Two Independent Senators said yesterday that Prime Minister Kamla Persad-Bissessar made a wise and sensible move in expressing willingness to refer two controversial pension bills to a Senate select committee.
Following opposition from various quarters to the bills, Persad-Bissessar issued a release yesterday indicating that in keeping with her policy to allow all views to be ventilated, the Government was willing to refer the matter to a Senate select committee should all parties in the Senate agree.
Speaking to the media during the Senate’s tea break, Independent Senator Anthony Vieira said he has concerns with the bills and did not intend to lend support.
He commended the Prime Minister on her move to refer it to a Senate select committee.
“I think she was wise in holding back on it. For myself, I have a lot of problems with the two bills, notwithstanding the good intentions to help judges and. ... I think they are circumventing a constitutionally prescribed process and that can’t be good. I also find it kind of smacks of elitism because you know pensions affect everybody, all of us in Trinidad and Tobago are suffering in this guava season, to put aside two bodies and treat them specially I think sends the wrong message,” said Vieira.
Vieira, an attorney, said there was need for pension reform in the country and one that must be done in a holistic manner.
“We need to be mindful of what it is going to ultimately cost the State and when you looking at pensions you have to look at the whole actuarial input ... you have to look at the basis, you have to look at comparisons and we also have to be mindful of the precedent that we are setting,” said Vieira.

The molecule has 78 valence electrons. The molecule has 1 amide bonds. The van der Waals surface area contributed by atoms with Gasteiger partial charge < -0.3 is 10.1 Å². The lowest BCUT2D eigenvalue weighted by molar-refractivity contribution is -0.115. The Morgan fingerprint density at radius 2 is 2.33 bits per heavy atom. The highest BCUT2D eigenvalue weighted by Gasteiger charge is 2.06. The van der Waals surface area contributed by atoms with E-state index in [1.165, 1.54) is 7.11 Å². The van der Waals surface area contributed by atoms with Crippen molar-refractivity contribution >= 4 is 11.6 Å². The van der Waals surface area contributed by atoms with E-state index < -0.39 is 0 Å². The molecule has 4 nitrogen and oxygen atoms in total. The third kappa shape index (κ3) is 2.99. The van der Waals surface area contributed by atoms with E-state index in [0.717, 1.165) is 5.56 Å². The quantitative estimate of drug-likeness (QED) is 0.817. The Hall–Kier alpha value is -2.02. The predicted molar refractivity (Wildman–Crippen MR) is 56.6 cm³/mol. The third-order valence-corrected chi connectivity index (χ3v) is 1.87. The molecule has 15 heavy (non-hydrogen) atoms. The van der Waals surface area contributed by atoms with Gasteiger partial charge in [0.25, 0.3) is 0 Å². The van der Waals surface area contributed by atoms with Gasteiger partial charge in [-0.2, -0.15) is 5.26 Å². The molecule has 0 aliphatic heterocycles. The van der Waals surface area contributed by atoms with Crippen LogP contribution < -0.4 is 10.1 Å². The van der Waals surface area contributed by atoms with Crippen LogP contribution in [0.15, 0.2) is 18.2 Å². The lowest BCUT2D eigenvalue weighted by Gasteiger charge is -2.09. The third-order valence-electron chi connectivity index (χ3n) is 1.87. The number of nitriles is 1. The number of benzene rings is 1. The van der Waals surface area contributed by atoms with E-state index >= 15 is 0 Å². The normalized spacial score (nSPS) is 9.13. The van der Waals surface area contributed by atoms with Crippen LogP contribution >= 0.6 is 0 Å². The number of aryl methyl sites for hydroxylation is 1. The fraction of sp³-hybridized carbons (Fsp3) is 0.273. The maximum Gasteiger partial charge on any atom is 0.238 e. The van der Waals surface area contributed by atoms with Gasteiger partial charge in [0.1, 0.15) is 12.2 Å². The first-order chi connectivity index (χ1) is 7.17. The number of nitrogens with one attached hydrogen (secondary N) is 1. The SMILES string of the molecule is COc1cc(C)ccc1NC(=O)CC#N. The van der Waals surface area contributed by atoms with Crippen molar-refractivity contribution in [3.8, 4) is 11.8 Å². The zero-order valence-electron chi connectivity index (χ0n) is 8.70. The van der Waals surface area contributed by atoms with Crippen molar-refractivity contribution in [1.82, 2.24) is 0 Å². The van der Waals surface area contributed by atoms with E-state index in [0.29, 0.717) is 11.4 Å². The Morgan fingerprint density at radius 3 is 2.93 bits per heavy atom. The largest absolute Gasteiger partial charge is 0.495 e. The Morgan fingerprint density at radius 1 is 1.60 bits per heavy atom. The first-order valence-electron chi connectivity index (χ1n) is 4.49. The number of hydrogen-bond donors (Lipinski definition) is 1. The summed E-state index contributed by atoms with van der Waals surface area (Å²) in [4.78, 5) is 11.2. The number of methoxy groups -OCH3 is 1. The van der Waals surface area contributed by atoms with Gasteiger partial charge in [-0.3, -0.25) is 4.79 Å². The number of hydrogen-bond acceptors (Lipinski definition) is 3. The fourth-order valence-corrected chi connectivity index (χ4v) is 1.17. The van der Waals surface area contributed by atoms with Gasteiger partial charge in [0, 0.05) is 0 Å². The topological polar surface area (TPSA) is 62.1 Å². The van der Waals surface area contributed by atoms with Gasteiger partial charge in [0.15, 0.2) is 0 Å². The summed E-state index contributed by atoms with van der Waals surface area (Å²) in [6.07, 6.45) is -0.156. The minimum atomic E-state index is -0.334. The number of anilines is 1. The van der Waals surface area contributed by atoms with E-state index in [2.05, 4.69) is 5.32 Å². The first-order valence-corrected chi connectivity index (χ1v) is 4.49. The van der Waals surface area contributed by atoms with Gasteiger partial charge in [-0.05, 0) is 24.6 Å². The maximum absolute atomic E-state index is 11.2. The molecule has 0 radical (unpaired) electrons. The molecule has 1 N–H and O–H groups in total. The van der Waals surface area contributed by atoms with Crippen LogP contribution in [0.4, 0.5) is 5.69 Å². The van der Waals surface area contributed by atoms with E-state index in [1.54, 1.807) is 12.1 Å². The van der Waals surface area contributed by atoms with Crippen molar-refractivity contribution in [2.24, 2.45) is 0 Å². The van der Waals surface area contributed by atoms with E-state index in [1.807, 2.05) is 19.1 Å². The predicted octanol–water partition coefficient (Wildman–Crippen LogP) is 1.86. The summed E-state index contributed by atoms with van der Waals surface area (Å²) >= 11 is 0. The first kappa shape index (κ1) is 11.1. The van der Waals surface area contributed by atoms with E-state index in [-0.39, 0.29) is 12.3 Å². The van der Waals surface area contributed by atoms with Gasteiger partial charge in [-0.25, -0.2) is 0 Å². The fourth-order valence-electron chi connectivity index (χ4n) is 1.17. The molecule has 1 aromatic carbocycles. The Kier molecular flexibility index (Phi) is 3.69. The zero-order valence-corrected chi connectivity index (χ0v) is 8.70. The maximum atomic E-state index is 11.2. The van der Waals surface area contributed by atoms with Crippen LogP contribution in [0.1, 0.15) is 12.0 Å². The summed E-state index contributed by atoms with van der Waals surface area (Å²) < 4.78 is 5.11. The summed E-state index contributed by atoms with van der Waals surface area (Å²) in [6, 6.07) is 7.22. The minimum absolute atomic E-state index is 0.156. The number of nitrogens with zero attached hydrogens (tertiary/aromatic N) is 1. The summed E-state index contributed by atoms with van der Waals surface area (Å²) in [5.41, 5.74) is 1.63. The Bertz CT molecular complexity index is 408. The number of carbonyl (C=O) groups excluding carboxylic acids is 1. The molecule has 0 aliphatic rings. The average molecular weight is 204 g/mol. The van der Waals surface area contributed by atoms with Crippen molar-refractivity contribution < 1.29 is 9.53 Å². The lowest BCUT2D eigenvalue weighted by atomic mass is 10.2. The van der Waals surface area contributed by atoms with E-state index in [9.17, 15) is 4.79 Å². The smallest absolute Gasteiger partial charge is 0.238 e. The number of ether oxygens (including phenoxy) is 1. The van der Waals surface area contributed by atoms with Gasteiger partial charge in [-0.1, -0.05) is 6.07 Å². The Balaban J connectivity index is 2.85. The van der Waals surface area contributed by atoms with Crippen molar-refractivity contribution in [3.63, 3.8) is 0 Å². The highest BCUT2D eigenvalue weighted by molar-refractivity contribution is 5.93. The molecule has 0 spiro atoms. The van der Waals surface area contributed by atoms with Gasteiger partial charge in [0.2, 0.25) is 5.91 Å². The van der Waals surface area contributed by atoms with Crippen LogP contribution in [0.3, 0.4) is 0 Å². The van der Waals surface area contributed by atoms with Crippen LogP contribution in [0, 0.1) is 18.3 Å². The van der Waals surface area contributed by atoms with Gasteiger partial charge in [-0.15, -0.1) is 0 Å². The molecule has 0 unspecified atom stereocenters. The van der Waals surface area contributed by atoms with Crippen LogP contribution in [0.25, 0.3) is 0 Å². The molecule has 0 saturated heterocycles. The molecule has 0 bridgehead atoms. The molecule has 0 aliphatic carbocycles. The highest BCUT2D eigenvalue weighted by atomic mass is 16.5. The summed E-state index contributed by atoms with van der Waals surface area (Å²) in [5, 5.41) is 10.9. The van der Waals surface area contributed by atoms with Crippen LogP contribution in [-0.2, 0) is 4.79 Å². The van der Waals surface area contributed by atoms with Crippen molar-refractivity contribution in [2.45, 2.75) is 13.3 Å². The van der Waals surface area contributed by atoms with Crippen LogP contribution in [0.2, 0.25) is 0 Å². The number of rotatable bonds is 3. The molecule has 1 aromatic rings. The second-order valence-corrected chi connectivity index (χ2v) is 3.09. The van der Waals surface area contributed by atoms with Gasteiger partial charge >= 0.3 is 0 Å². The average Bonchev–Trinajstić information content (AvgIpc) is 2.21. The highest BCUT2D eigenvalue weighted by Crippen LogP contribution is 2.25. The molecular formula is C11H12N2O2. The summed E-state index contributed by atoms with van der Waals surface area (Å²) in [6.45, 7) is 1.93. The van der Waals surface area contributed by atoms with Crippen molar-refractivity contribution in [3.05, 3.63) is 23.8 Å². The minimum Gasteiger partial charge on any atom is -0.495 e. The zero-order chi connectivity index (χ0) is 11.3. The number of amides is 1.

Independent Senator Elton Prescott SC said he preferred to share his concerns during the debate but did say allowing the bills to go to a select committee would open the way for more views on the issue.
Pressed further, Prescott disclosed that the bills had some areas that were “deficient” and some things were overlooked.
He pointed out that both bills were money bills and the standing orders do not permit a vote on them, therefore the Independent benches would not have had an impact on their future.
However, when questioned, Prescott said the Bills going before a select committee was a good move.
“It makes practical sense and maybe political sense too because there are people outside who are aggravated and agitating for something more to be done or something less, so this gives us all an opportunity to hear those views formally and speak more freely on it , not limited by constraint of time here,” said Prescott.
Questioned on the objections to the bills and whether he shared the same sentiments, Prescott responded: “I wouldn’t put it so high. There is existing legislation that they are simply enhancing or broadening or widening, whichever word you like. There are already provisions for allowances to be paid to legislators and to judges and so they have augmented them, so the only question is, is it too wide or too deep?”
Asked whether he felt it was too wide or deep, Prescott said he would share his views during the debate.
The bills were expected to be debated in the Senate last night.